GM Introduced the First Electric Pickup Back in 1997
Several automakers are racing to bring electric pickups into production soon — but more than 20 years ago, General Motors got there first.
GM first released the Chevrolet S10 EV in 1997 as part of an experimental program, producing several hundred of the models primarily for fleet use.
The S10 EV was built as a combination of a regular S10 short-bed compact truck and an electric motor system from GM’s EV1 car. The powertrain, which combined a 114-horsepower electric motor and a 1,400-pound, 16.2-kWh battery under the bed, made the S10 EV very heavy — nearly 4,200 pounds. The S10 EV also carried a diesel-enabled heater to keep the battery warm and give the heat-pump AC system some help.
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According to one test run at the time, the S10 EV could travel nearly 39 miles on a single charge when driven at a steady speed of 60 mph. At 45 mph, range increased to about 60 miles. In another test with more varied speeds, the S10’s range varied from 35 to 43 miles. The S10 EV could also haul a payload of about 950 pounds.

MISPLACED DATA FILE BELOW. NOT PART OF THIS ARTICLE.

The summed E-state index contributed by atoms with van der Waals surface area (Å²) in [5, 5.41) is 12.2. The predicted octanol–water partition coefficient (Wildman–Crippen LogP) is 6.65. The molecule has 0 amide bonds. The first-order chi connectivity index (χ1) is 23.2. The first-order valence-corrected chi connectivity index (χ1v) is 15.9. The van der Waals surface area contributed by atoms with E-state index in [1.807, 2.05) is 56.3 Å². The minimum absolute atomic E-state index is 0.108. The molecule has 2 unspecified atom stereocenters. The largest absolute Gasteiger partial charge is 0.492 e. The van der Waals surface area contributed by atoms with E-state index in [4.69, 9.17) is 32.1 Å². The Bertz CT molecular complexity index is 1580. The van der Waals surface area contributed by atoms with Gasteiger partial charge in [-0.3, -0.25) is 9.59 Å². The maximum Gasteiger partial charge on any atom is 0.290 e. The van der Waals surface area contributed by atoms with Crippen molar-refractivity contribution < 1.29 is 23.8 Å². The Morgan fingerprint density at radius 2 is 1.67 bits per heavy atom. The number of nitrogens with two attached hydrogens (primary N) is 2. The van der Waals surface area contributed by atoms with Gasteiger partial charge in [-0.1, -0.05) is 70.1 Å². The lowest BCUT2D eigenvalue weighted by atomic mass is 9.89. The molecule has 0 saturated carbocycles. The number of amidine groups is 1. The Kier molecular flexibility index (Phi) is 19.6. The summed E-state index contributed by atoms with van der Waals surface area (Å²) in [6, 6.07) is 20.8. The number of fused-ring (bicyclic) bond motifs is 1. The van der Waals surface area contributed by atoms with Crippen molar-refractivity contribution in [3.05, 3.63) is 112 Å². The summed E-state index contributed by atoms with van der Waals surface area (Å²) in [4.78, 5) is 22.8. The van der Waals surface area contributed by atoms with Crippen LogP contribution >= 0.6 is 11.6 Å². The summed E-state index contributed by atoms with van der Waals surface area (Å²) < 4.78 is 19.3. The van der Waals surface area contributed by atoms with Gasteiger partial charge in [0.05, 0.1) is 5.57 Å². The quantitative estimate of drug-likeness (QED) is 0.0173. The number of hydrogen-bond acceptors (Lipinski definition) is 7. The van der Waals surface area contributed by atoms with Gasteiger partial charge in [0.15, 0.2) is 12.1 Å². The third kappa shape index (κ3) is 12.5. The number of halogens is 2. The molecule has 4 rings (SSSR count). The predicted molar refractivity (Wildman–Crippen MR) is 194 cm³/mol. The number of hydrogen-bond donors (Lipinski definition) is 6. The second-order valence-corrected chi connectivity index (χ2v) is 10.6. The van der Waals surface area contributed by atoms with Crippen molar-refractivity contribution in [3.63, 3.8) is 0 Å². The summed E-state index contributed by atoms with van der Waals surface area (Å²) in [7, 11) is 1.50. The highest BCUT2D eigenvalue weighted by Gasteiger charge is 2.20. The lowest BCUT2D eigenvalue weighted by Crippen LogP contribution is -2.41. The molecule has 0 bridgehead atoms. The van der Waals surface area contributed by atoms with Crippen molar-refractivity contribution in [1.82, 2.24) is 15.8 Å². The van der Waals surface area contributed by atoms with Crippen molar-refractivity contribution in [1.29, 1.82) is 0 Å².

At $33,305, the S10 EV wasn’t exactly cheap — especially for the late ‘90s. In 1998, it got a new 39-kWh battery that doubled its range but also sent the price even higher.
Unfortunately for the S10 EV, it was a little too far ahead of its time. A combination of too-high costs and too-low battery range meant that it had limited appeal as a practical work truck, and GM ended production in 1998.
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